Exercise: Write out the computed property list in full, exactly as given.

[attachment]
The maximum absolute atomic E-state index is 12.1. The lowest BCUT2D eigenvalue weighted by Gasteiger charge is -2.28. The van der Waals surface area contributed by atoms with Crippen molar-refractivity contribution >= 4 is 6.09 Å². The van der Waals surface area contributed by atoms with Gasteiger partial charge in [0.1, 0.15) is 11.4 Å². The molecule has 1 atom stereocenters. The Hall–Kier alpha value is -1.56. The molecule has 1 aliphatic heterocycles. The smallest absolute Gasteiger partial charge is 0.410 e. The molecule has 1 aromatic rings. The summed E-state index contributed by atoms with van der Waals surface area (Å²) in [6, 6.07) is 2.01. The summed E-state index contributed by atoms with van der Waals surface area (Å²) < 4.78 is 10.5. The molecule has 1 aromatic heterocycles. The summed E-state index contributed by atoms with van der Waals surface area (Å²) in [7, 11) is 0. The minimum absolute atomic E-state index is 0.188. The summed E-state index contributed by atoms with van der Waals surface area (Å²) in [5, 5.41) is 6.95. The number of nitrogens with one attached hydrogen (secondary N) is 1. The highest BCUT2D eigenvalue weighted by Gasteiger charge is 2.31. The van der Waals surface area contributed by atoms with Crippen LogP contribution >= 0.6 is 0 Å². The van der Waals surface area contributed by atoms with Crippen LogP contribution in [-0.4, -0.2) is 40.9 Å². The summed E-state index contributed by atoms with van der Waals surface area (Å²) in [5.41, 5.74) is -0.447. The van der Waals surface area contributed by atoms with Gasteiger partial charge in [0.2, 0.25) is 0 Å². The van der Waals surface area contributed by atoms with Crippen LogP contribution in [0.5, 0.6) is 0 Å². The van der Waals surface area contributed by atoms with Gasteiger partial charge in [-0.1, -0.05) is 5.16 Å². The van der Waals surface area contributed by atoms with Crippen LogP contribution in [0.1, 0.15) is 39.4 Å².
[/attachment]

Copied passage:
The maximum absolute atomic E-state index is 12.1. The lowest BCUT2D eigenvalue weighted by Gasteiger charge is -2.28. The van der Waals surface area contributed by atoms with Crippen molar-refractivity contribution >= 4 is 6.09 Å². The van der Waals surface area contributed by atoms with Gasteiger partial charge in [0.1, 0.15) is 11.4 Å². The molecule has 1 atom stereocenters. The Hall–Kier alpha value is -1.56. The molecule has 1 aliphatic heterocycles. The smallest absolute Gasteiger partial charge is 0.410 e. The molecule has 1 aromatic rings. The summed E-state index contributed by atoms with van der Waals surface area (Å²) in [6, 6.07) is 2.01. The summed E-state index contributed by atoms with van der Waals surface area (Å²) < 4.78 is 10.5. The molecule has 1 aromatic heterocycles. The summed E-state index contributed by atoms with van der Waals surface area (Å²) in [7, 11) is 0. The minimum absolute atomic E-state index is 0.188. The summed E-state index contributed by atoms with van der Waals surface area (Å²) in [5, 5.41) is 6.95. The number of nitrogens with one attached hydrogen (secondary N) is 1. The highest BCUT2D eigenvalue weighted by Gasteiger charge is 2.31. The van der Waals surface area contributed by atoms with Crippen LogP contribution >= 0.6 is 0 Å². The van der Waals surface area contributed by atoms with Crippen LogP contribution in [-0.4, -0.2) is 40.9 Å². The summed E-state index contributed by atoms with van der Waals surface area (Å²) in [5.41, 5.74) is -0.447. The van der Waals surface area contributed by atoms with Gasteiger partial charge in [0.2, 0.25) is 0 Å². The van der Waals surface area contributed by atoms with Crippen LogP contribution in [0.5, 0.6) is 0 Å². The van der Waals surface area contributed by atoms with Gasteiger partial charge in [-0.1, -0.05) is 5.16 Å². The van der Waals surface area contributed by atoms with Crippen LogP contribution in [0.1, 0.15) is 39.4 Å².